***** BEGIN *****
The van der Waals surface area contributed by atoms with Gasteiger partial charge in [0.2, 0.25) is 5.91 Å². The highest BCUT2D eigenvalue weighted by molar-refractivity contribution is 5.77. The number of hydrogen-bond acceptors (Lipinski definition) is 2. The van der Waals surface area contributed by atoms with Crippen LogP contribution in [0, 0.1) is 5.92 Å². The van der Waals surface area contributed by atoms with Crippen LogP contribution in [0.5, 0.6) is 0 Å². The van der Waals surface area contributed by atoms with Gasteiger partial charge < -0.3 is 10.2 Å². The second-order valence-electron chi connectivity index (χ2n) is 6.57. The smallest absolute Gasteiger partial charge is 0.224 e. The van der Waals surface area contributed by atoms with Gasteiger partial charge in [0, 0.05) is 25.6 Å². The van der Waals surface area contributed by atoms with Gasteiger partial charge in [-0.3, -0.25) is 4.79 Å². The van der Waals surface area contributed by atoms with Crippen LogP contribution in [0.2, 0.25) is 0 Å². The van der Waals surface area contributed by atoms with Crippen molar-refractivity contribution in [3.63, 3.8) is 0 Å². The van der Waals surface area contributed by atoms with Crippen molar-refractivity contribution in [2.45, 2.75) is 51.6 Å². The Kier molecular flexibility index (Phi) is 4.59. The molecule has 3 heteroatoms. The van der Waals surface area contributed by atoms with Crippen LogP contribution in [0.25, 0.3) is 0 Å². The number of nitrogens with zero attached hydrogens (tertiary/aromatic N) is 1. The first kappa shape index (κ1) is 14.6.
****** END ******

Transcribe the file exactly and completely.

The van der Waals surface area contributed by atoms with Gasteiger partial charge in [0.2, 0.25) is 5.91 Å². The highest BCUT2D eigenvalue weighted by molar-refractivity contribution is 5.77. The number of hydrogen-bond acceptors (Lipinski definition) is 2. The van der Waals surface area contributed by atoms with Crippen LogP contribution in [0, 0.1) is 5.92 Å². The van der Waals surface area contributed by atoms with Crippen LogP contribution in [0.5, 0.6) is 0 Å². The van der Waals surface area contributed by atoms with Gasteiger partial charge < -0.3 is 10.2 Å². The second-order valence-electron chi connectivity index (χ2n) is 6.57. The smallest absolute Gasteiger partial charge is 0.224 e. The van der Waals surface area contributed by atoms with Gasteiger partial charge in [0, 0.05) is 25.6 Å². The van der Waals surface area contributed by atoms with Gasteiger partial charge in [-0.3, -0.25) is 4.79 Å². The van der Waals surface area contributed by atoms with Crippen LogP contribution in [0.2, 0.25) is 0 Å². The van der Waals surface area contributed by atoms with Crippen molar-refractivity contribution in [3.63, 3.8) is 0 Å². The van der Waals surface area contributed by atoms with Crippen molar-refractivity contribution in [2.45, 2.75) is 51.6 Å². The Kier molecular flexibility index (Phi) is 4.59. The molecule has 3 heteroatoms. The van der Waals surface area contributed by atoms with Crippen LogP contribution in [0.25, 0.3) is 0 Å². The number of nitrogens with zero attached hydrogens (tertiary/aromatic N) is 1. The first kappa shape index (κ1) is 14.6.